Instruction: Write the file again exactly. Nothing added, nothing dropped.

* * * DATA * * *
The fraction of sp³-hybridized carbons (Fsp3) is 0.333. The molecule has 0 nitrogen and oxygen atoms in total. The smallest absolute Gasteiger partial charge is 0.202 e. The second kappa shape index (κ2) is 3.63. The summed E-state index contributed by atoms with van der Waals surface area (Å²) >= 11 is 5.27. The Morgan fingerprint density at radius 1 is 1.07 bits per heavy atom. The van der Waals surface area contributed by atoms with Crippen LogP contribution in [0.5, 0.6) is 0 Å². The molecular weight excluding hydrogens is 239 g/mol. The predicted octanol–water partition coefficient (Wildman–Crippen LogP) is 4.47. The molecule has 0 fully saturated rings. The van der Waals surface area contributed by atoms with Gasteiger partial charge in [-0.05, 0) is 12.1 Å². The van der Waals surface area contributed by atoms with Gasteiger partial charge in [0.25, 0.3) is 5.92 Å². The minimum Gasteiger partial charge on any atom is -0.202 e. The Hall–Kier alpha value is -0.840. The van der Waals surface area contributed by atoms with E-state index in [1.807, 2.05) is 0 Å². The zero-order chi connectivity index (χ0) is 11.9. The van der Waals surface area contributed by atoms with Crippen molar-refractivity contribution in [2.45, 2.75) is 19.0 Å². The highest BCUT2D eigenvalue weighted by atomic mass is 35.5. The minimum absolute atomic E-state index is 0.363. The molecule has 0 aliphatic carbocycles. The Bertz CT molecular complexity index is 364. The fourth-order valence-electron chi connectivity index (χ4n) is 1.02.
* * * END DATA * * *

The fraction of sp³-hybridized carbons (Fsp3) is 0.333. The molecule has 0 nitrogen and oxygen atoms in total. The smallest absolute Gasteiger partial charge is 0.202 e. The second kappa shape index (κ2) is 3.63. The summed E-state index contributed by atoms with van der Waals surface area (Å²) >= 11 is 5.27. The Morgan fingerprint density at radius 1 is 1.07 bits per heavy atom. The van der Waals surface area contributed by atoms with Crippen LogP contribution in [0.5, 0.6) is 0 Å². The molecular weight excluding hydrogens is 239 g/mol. The predicted octanol–water partition coefficient (Wildman–Crippen LogP) is 4.47. The molecule has 0 fully saturated rings. The van der Waals surface area contributed by atoms with Gasteiger partial charge in [-0.05, 0) is 12.1 Å². The van der Waals surface area contributed by atoms with Gasteiger partial charge in [0.25, 0.3) is 5.92 Å². The minimum Gasteiger partial charge on any atom is -0.202 e. The Hall–Kier alpha value is -0.840. The van der Waals surface area contributed by atoms with E-state index in [1.807, 2.05) is 0 Å². The zero-order chi connectivity index (χ0) is 11.9. The van der Waals surface area contributed by atoms with Crippen molar-refractivity contribution in [2.45, 2.75) is 19.0 Å². The highest BCUT2D eigenvalue weighted by atomic mass is 35.5. The minimum absolute atomic E-state index is 0.363. The molecule has 0 aliphatic carbocycles. The Bertz CT molecular complexity index is 364. The fourth-order valence-electron chi connectivity index (χ4n) is 1.02.